'I pledge to provide a safe place for you to be 100% yourself, celebrate your flaws and help you find your happy'.

Kerry 💋

Stuff no-one told me about motherhood: A career girl’s guide.

Stuff no-one told me about motherhood: A career girl’s guide.

Disclaimer: inside this post is the real-life version of parenting while trying to have a career you’re crazy-passionate about. If you want the romantic version, this isn’t it! 😂 Proceed with caution.

If you follow me on Instagram, you’ll have seen some anecdotes of my 'joy' this week trying to juggle being a good, present parent and running a solid, reliable business. I’ve learnt that this ‘joy’ is an ongoing challenge which I’m the furthest from mastering, but I’m determined to get better at it dammit! (Also, any advice welcomed from any seasoned careery-parents out there!) 🙏🏻

I’m guessing you’re reading this because you're super-passionate about your career, and have an interest in motherhood, whether you’re pre-motherhood, post-motherhood, not-sure-about-motherhood – wherever you sit on the spectrum, I’d soooo love to hear your thoughts on this subject in the comments below.  

If you are/were anything like me pre-motherhood, you’re the furthest from work-shy, in fact, if you’re not stupid-busy in your work, something feels really wrong! You thrive off the work-hard play-hard mentality. You generally put your work ahead of most things and are happy to do that most of the time, because you love it so much! You love that you can provide for yourself too, and your independence (whether personally or financially) is of huge importance to you. Well that was certainly true for me for the first 35 years of my life.

Until beautiful, crazy Lola arrived via magical stork 👶🏻

When I found out I was pregnant, typical-me wanted to savour every second and approach it as I approach everything; to do a damn good job of it. (At least, as good a job as I could personally do). I read up on pregnancy and all its challenges, I read up on the delivery and all its challenges, and I read up on the first few months of baby-life and all its challenges. Essentially, I felt prepared for all this newness and steep learning curves, and I honestly enjoyed the whole experience so so much, as hard as it was. In hindsight, this is what I now like to call ‘the easy bit’! Ha! (Listen, I know it’s not easy, but rose-tinted spectacles are a wondrous accessory to slip on every now and again, right?)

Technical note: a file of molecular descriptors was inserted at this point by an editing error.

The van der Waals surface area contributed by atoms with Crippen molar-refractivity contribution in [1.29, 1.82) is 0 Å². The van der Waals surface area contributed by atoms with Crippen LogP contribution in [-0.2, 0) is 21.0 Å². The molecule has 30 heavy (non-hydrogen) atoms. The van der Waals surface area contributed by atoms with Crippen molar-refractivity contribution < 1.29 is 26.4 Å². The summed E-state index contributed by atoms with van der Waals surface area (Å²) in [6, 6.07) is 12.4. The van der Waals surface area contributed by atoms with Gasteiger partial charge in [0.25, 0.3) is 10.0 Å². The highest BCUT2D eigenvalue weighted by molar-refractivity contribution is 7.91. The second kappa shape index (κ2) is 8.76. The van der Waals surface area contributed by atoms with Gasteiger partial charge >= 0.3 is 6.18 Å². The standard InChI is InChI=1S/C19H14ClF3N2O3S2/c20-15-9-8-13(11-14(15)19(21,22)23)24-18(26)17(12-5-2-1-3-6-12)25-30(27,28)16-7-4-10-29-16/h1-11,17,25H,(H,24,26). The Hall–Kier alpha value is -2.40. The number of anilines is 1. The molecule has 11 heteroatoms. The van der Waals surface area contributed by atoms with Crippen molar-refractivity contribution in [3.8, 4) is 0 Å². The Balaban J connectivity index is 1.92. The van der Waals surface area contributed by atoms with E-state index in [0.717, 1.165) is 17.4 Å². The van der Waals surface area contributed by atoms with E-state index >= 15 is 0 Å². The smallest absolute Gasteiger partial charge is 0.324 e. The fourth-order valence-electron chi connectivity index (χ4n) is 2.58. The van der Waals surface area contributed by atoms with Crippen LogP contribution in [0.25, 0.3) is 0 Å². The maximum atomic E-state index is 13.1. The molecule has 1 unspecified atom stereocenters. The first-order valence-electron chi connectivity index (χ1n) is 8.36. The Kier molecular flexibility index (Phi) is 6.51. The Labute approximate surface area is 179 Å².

For me, because this 👆🏻 is such a universally challenging time for moms (I’m not negating the partner’s struggles either btw!), a lot of people seem to talk about it, a lot of people offer support and in turn, a lot of people can prepare for it, to an extent.

But unless I’m moving in the wrong circles (fill me in if I’m wrong!), what people don’t seem to be talking about or helping other moms/moms-to-be prepare for, is what I’m discussing today; what a full-on career-girl needs to know about venturing into motherhood, and how the hell does she adjust!?

So buckle in honey, if you want it, I’m gonna give it to you straight. 

1. Someone has to be the primary caregiver, and this usually falls on mom

If you have a partner to share this bonkers stage of life with, then one of you needs to step up as the primary caregiver. (If you’re a single parent, it’s all on you anyway of course, and nuf respect to you btw, I’m in awe of your survival skills!). This primary caregiver tends to be the meal-maker, outfit-picker, bag-packer, clothes-washer, bath-giver, night-soother. This person is the first person your childcare provider will call when something’s wrong. This person is the first person who has to cancel their life/career/business when something’s wrong too. It’s an insanely rewarding position to be in, but man is it an adjustment from being all-in on your career. I think the majority of moms feel compelled and obliged to be the primary caregiver, so this article is written on the basis that this is you. But don’t get me wrong, I’ve seen some awesome partnerships where the dad/partner has stepped up to the primary caregiver role, and the mom’s career has been able to thrive, benefitting the whole family. So whatever works for you m’luv! This is just my experience.